- Virtual Keyboard for Google Chrome - Their original version; now "deprecated" by Google, but some people may still have it and it still works. Little keyboard icon also appears at far right of the address bar.
Google Resources worth Exploring:
- Be sure to explore Google's Accessibility page to learn more about what they offer.
- Google Apps accessibility guides for blind and low-vision users. The guides cover Gmail, Drive (including Doc, Sheets, and Slides), and calendar.
- Here is a website where the creators are posting apps and extensions for students with various needs: https://sites.google.com/site/gchromeat/home
Chrome has apps for your classroom designed for elementary, middle and high school, including apps such as (for more, please see AZTAP's Symboloo on Google App Attack):
- MeeGenius Children's Books which allows you to read each book with audio playback, word highlighting and automatic playback.
- MindMeister which is a mind mapping app that raises student achievement through brainstorming and real-time collaboration.
- Pixton Comic Maker where you can create comics with characters, speech bubbles, background, images, voice-over and more.
- ScootPad which provides you with Math and Reading practice with data through a personalized and self-paced learning experience.
- Stupeflix where you can turn photos, videos, text and music into beautiful videos that tell meaningful stories.
- Typing Club so you can practice typing skills and track performance through an admin interface.
- Looks like a laptop computer
- Is light weight, thin
- Provides for immediate connection to the Internet
- Uses the Chrome Web Store (to get extensions and apps)
Pretty much anything you can do via the Google Chrome Web Browser on Macs/PCs, you can do with a Chromebook.
Here are links to a couple of videos from Google that you may find helpful to begin to learn about Chromebooks:
The Chromebook has become very popular. At less than $300, how can it not be tempting? So, what is a Chromebook? A Chromebook is a personal computer running Chrome OS as its operating system. The devices are designed to be used while connected to the Internet and support applications that reside on the Web, rather than traditional applications that reside on the machine itself. Chromebooks are primarily sold online, both directly from Google and from the company's retail partners. By 2012, schools had become the largest category of customer.
Chromebook Features was initially created by Nicole Lakusta in response to conversations and questions asked by the staff and students she works with. (The framework for this list is presented in the same format as the iPad Features to ensure consistency.) This is a good resource to help you through Chrome General and Access Features.
To iPad or ChromeBook??
It really depends on the student's needs. They are different tools. Refer to the iPad Features Chart and Chromebook Features for guidance. Look at the pros and cons from the accessibility standpoint, and perhaps a framework for decision-making in general.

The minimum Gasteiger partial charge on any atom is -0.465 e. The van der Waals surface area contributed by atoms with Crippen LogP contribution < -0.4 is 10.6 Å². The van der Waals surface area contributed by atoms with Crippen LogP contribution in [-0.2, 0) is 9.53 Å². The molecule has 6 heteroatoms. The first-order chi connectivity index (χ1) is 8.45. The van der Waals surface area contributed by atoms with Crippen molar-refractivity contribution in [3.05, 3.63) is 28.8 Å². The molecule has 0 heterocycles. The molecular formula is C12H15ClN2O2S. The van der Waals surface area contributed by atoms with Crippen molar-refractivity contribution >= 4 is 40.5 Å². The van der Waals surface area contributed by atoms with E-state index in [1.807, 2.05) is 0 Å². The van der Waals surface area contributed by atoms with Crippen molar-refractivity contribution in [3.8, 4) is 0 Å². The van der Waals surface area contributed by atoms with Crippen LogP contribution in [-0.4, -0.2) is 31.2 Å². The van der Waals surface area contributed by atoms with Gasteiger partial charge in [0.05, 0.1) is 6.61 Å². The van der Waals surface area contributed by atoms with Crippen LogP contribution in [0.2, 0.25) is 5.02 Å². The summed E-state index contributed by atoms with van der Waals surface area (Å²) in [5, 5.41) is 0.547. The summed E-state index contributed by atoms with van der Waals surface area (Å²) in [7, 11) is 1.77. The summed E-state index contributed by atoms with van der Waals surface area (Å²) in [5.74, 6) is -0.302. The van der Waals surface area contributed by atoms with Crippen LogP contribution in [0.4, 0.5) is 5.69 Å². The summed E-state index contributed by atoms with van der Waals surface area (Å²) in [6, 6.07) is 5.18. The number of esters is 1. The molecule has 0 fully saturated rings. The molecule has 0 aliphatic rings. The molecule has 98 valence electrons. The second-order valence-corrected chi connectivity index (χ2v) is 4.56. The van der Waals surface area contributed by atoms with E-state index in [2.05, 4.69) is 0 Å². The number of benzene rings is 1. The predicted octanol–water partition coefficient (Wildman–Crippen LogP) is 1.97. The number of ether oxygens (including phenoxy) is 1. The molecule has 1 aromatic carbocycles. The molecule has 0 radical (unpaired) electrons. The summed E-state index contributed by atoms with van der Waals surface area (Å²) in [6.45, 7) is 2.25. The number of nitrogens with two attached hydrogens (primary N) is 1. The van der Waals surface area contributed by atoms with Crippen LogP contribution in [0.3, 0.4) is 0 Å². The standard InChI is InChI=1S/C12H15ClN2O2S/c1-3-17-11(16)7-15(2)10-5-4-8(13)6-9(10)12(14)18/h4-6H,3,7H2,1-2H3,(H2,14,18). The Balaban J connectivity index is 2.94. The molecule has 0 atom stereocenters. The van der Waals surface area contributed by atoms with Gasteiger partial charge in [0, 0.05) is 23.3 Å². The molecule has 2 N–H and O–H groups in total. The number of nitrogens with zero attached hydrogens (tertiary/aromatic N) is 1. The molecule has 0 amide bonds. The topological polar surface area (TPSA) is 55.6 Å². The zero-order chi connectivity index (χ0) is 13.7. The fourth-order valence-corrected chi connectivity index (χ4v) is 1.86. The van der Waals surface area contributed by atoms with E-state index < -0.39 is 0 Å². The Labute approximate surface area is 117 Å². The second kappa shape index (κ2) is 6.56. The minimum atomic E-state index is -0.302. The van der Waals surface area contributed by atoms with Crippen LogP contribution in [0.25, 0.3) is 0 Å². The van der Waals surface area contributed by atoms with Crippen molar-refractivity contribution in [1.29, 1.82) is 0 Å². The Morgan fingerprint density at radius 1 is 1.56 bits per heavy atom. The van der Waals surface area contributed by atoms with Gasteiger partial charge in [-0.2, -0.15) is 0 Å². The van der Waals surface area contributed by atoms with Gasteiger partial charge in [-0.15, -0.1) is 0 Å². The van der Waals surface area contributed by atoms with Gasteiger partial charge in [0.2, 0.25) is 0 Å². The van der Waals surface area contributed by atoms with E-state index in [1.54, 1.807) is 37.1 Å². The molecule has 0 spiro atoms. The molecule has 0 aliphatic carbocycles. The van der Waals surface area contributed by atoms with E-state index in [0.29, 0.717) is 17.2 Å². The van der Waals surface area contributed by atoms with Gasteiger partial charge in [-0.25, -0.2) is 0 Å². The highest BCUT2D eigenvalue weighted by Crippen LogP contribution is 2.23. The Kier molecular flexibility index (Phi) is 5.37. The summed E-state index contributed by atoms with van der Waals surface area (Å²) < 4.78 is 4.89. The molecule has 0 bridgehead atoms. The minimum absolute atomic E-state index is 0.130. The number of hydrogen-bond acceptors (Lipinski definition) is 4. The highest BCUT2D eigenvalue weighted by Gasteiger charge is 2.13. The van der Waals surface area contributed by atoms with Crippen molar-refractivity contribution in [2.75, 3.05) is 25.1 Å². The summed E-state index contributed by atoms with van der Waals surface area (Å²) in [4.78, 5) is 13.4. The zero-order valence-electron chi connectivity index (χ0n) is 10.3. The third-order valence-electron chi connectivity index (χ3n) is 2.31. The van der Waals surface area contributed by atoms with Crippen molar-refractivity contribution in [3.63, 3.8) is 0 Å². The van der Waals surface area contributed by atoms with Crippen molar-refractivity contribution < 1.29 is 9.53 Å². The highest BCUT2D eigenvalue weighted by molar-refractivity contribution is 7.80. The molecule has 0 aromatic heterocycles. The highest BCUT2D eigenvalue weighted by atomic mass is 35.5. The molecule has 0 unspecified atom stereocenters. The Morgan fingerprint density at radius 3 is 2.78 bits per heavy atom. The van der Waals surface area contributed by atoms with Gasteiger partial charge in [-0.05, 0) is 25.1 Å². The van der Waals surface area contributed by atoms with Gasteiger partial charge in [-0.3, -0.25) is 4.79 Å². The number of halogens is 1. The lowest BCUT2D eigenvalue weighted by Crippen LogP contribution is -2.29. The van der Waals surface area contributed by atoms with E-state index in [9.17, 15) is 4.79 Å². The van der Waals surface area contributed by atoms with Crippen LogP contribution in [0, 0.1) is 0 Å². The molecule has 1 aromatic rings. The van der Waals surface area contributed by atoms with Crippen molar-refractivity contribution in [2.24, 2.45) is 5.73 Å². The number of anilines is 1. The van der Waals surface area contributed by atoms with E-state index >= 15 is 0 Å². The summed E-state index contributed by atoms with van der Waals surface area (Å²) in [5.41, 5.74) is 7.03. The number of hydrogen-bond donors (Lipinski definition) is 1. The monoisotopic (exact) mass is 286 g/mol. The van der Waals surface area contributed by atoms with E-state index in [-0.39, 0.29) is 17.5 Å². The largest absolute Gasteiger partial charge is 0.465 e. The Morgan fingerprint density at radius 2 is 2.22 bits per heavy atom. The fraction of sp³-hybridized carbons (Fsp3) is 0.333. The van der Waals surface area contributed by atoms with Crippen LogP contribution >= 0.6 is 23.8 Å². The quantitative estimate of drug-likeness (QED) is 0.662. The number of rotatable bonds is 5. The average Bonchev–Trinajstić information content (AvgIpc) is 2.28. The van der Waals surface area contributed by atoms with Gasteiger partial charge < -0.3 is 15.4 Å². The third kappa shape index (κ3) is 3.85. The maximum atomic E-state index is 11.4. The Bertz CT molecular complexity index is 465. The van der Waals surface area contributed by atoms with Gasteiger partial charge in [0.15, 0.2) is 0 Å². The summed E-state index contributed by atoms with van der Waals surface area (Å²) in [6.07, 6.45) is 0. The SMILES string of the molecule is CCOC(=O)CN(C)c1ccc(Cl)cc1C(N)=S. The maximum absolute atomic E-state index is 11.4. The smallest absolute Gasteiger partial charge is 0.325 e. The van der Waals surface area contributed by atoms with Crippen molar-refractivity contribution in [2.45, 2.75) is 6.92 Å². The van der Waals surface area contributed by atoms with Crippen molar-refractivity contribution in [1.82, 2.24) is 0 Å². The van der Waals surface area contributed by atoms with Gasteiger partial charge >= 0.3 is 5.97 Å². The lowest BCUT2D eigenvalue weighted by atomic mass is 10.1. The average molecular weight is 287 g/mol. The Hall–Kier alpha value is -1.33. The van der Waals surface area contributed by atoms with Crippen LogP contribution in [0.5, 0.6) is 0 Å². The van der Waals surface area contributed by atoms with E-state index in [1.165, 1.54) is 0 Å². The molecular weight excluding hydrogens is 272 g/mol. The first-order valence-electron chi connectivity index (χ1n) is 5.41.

The other side of the story! Assistive Technology and access tools- not so easy!!!
The Chrome Book is not a real intuitive tool at this point, so buyer beware. Google Chrome OS is relatively young compared to the far-more-refined Mac and Windows operating systems (remember, Chrome is only a few years old). It takes a lot of searching to find out how to "activate" a Chrome extension (or even what that means), and then you still have to dig through Chrome to find the setting. You will need to have a lot of perseverance and determination along with some technology skills to really make this work. I am hearing a lot of frustration out there. Remember: it is another system! We have Windows, Mac/iOS Systems and now Chrome. But, if you are willing to learn...
The National Federation for the Blind challenged the use of Chromebooks:
"Because use of the Chromebook technology and Google applications would discriminate against blind and print-disabled children by denying them equal access to educational programs, and because public schools must not deny students with disabilities the benefits of their programs and activities, those of your districts that choose to use Chromebooks will be violating federal law,
specifically Title II of the Americans with Disabilities Act and Section 504 of the Rehabilitation Act of 1973. Thus, when a school district selects inaccessible technology and a blind student subsequently enrolls, it is too late and the district faces the costly and undesirable imperative of ridding itself of technology it may not use…" Hmmmmmmm.....
So know, the Chromebook is not appropriate for all students. Looking at the functions before deciding on the hardware is a good idea. Nicole Lakusta's Chromebook Features Chart provides us with a good place to start with this.
Chrome AT Toolbox: Chrome Toolbox is a resource site that highlights free accessibility apps and extensions for Google's Chrome browser. It was designed by Mark Surabian, an Assistive Technology Practitioner, and John Calvert, a K-5 Technology Learning Facilitator. The site includes links to the free downloads and is arranged in several helpful ways. "This collaborative space was created to celebrate the many Apps and Extensions made by developers which serve the accessibility needs of individuals with disabilities. Although Google already highlights accessibility features built into the Chrome browser or through add-ons, we have collected numerous other free tools that we feel further contribute to that mission."